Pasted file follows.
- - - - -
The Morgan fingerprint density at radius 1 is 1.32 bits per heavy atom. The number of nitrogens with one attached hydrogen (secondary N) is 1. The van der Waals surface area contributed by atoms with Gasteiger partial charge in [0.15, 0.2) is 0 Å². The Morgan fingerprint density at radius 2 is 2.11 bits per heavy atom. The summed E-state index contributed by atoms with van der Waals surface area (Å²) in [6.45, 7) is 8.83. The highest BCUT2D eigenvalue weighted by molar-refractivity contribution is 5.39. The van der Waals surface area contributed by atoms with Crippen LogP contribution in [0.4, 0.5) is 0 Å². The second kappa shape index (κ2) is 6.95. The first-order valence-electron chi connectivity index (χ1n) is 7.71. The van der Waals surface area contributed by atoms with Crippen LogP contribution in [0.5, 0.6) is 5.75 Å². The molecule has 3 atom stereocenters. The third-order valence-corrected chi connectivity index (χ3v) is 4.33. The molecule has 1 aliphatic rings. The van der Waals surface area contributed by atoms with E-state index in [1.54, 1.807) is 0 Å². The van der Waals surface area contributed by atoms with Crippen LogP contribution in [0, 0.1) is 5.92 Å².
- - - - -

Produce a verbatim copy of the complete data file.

The Morgan fingerprint density at radius 1 is 1.32 bits per heavy atom. The number of nitrogens with one attached hydrogen (secondary N) is 1. The van der Waals surface area contributed by atoms with Gasteiger partial charge in [0.15, 0.2) is 0 Å². The Morgan fingerprint density at radius 2 is 2.11 bits per heavy atom. The summed E-state index contributed by atoms with van der Waals surface area (Å²) in [6.45, 7) is 8.83. The highest BCUT2D eigenvalue weighted by molar-refractivity contribution is 5.39. The van der Waals surface area contributed by atoms with Crippen LogP contribution in [0.4, 0.5) is 0 Å². The second kappa shape index (κ2) is 6.95. The first-order valence-electron chi connectivity index (χ1n) is 7.71. The van der Waals surface area contributed by atoms with Crippen LogP contribution in [0.5, 0.6) is 5.75 Å². The molecule has 3 atom stereocenters. The third-order valence-corrected chi connectivity index (χ3v) is 4.33. The molecule has 1 aliphatic rings. The van der Waals surface area contributed by atoms with E-state index in [1.54, 1.807) is 0 Å². The van der Waals surface area contributed by atoms with Crippen LogP contribution in [0, 0.1) is 5.92 Å².